The biggest question here is whether or not a huge number of people are going to fully cede control/ownership of their address book to some company in the cloud that maintains a walled garden.  And I think the answer is no. The winner of this race is going to be the one who provides a set of rich services to aggregate all the information around contacts and keep them updated, but also give the user full control over the list of contacts.  That means letting the user export that address book to/from desktop apps, other online services, basically whatever they want to do.  With OpenSocial, DataPortability, and other standards/organizations starting to get a lot of buzz, there will be a lot of opportunity for someone to create a rich, distributed contact list service that is totally open.  Whoever does that and lets people integrate and access that list from various web services, their email client, their phone, and basically whatever/wherever the user wants will have created a very valuable and useful asset and service.  And as central access point for that data, one with huge network effect and user lockin.

Two marketing email common sense tips

Tuesday, April 15th, 2008

Taking a quick break from the strategic email posts/analysis to make a couple of points re: some very tactical email usage mistakes I’ve been noticing a ton lately as we’ve been spending more time looking at the nature and content of incoming email.  This is specifically directed at anyone who is sending out sales/marketing emails.  It’s amazing how much stuff you notice about emails when trying to automate the process of putting them in the right bucket.  Here are two big things that stand out.

Tip #1 : This is re: email marketing messages sent to broad audiences.  Test to see if your email is by default going to be spammed by the default Outlook Junk Mail Filter rules.  This is the easiest test in the world to do, and one of the easiest to address.  Yet companies continue to send emails that automatically get junked and never even make it to the inbox. 

Tip #2: This is re: directed/targeted email marketing messages send by and to specific individuals.  When you’re sending an email pitching your services to a specific individual at a company, spend an extra minute or two checking their website or doing a quick search to see if they publish their email address.  Sending an email to their real inbox rather than hoping an email to "info@company.com" will make it to them will increase your response rate significantly.  Pitch emails sent to generic inboxes are so much likelier to just be insta-deleted.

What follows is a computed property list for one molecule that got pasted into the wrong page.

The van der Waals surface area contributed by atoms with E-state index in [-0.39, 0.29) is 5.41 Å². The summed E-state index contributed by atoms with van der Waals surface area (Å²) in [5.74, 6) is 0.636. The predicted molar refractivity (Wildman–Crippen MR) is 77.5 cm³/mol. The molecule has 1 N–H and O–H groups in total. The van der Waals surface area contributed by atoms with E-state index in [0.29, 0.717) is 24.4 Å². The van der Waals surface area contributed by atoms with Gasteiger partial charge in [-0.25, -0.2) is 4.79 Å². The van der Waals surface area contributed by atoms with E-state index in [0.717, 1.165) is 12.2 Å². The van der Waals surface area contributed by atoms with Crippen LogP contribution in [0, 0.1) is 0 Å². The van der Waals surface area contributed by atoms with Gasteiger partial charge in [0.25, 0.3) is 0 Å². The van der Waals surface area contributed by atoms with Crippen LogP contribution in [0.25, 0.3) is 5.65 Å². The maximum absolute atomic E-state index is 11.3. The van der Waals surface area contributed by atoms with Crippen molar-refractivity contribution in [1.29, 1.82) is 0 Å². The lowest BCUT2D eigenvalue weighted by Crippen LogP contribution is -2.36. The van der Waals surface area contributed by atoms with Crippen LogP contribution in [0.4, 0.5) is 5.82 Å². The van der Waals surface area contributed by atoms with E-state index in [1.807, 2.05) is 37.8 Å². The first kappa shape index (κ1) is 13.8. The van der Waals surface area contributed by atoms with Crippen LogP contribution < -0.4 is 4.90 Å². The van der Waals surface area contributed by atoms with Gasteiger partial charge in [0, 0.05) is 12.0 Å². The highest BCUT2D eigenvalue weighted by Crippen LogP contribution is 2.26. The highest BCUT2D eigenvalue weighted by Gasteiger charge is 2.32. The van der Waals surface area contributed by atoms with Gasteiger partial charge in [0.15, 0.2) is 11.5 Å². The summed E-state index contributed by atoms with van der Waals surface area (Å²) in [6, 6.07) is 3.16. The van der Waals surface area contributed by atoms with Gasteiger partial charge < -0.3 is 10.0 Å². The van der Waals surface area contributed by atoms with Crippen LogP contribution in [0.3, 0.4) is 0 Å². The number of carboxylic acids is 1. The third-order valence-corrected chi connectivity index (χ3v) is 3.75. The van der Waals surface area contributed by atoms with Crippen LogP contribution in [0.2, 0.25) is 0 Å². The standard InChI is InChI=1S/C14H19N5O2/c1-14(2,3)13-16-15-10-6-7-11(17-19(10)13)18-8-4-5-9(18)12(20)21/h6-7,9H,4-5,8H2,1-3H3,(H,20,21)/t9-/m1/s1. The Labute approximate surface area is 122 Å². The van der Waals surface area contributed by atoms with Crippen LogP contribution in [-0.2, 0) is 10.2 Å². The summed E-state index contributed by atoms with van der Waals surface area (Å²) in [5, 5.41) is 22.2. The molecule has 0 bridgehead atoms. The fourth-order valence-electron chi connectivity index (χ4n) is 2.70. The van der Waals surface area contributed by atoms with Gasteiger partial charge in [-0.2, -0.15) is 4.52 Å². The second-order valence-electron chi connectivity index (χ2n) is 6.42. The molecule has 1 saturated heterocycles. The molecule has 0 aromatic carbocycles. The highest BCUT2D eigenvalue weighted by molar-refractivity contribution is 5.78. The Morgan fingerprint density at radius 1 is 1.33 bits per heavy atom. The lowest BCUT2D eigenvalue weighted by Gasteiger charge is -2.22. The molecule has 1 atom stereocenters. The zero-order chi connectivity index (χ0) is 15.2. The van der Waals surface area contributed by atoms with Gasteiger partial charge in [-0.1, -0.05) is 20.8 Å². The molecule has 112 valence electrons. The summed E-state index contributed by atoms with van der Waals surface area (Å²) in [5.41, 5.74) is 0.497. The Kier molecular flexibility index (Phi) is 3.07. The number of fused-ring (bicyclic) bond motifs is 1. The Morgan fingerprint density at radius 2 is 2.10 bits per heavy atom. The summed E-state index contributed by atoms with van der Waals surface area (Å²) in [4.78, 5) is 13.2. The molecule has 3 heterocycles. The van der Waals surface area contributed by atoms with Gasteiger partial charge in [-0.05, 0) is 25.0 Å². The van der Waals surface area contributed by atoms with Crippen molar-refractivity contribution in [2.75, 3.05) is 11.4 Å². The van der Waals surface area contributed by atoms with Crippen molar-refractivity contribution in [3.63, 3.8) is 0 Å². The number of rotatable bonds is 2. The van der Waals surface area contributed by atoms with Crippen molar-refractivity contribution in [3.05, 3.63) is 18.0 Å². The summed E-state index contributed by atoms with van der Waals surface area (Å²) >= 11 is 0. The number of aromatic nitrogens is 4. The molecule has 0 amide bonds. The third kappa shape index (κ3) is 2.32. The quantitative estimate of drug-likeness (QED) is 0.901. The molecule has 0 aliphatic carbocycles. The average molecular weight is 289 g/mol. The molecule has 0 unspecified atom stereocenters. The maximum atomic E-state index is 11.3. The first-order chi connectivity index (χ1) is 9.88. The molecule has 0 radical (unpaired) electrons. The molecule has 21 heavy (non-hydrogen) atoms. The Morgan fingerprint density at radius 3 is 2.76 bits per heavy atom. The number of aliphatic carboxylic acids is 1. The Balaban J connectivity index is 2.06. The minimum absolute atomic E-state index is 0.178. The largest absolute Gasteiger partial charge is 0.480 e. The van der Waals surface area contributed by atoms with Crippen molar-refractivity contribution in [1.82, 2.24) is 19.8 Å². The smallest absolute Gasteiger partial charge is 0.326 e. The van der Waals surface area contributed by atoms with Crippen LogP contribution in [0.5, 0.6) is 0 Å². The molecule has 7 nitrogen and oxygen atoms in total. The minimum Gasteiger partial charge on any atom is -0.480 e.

It’s pretty surprising to me that with email marketing having been around for so long, these fundamental mistakes are so common.  As email clients become more and more sophisticated, not making mistakes like this will become even more important.

Jeremiah Owyang – Email Consumes Us

Wednesday, March 26th, 2008

One of the savviest new media/Web 2.0/social media/etc blogger/analyst/commentators out there, Jeremiah Owyang, just wrote a great post on how Email Consumes Us.   This comes on the heels of Michael Arrington’s post on email troubles that I just wrote about.

As I’ve been writing about for a while, the very nature of email itself is changing.  Two major things have changed about email in the past few years.  The volume (duh, more!) and the nature (it’s no longer just individual messages, it’s projects and tasks and collaboration).

Yet email clients are still fundamentally designed to process messages one by one and treat them as independent units of data.  That approach just doesn’t scale and doesn’t reflect the type of connected and context-rich information contained within email.

Somewhat ironically, web-based solutions are by and large using email as the standard notification hub, actually increasing the requirement for more intelligent and sophisticated email processing.  Next generation solutions for email are going to have to be much smarter about handling email intelligently and in much bigger chunks than just one message at a time.

Email is out of control.  We hear you, and we’re working on it very hard!  Many thousands of business email users are already using ClearContext to stay on top of their email and actually get their work done, but we’re just getting started.  I expect you’ll see a lot of other players entering the space as well, because this problem isn’t going away anytime soon.  The level of pain people feel with email is opening the door to a whole new generation of solutions, and we intend to be right at the forefront of this email revolution.

Email etiquette: Thanks

Wednesday, March 26th, 2008

I grew up being taught to say please and thank you as just a matter of simple courtesy for actions large and small.  But more and more, I find this to be at odds w/ polite and efficient email practices.  A quick scan finds a number of other people with similar opinions: